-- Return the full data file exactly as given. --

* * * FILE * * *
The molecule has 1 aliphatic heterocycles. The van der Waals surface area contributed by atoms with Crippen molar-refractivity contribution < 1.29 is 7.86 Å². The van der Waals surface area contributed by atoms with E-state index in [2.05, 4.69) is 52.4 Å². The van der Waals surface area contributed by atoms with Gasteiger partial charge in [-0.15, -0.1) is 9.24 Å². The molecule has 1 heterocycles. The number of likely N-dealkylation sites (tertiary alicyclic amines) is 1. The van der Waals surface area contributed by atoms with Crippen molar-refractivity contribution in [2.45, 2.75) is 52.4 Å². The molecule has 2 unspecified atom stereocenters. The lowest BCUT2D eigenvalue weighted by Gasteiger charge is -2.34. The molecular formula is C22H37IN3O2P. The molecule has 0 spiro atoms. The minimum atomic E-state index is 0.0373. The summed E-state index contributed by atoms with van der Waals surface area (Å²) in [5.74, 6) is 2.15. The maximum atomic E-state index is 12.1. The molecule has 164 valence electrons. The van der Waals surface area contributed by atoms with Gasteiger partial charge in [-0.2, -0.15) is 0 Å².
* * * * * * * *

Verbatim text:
The molecule has 1 aliphatic heterocycles. The van der Waals surface area contributed by atoms with Crippen molar-refractivity contribution < 1.29 is 7.86 Å². The van der Waals surface area contributed by atoms with E-state index in [2.05, 4.69) is 52.4 Å². The van der Waals surface area contributed by atoms with Gasteiger partial charge in [-0.15, -0.1) is 9.24 Å². The molecule has 1 heterocycles. The number of likely N-dealkylation sites (tertiary alicyclic amines) is 1. The van der Waals surface area contributed by atoms with Crippen molar-refractivity contribution in [2.45, 2.75) is 52.4 Å². The molecule has 2 unspecified atom stereocenters. The lowest BCUT2D eigenvalue weighted by Gasteiger charge is -2.34. The molecular formula is C22H37IN3O2P. The molecule has 0 spiro atoms. The minimum atomic E-state index is 0.0373. The summed E-state index contributed by atoms with van der Waals surface area (Å²) in [5.74, 6) is 2.15. The maximum atomic E-state index is 12.1. The molecule has 164 valence electrons. The van der Waals surface area contributed by atoms with Gasteiger partial charge in [-0.2, -0.15) is 0 Å².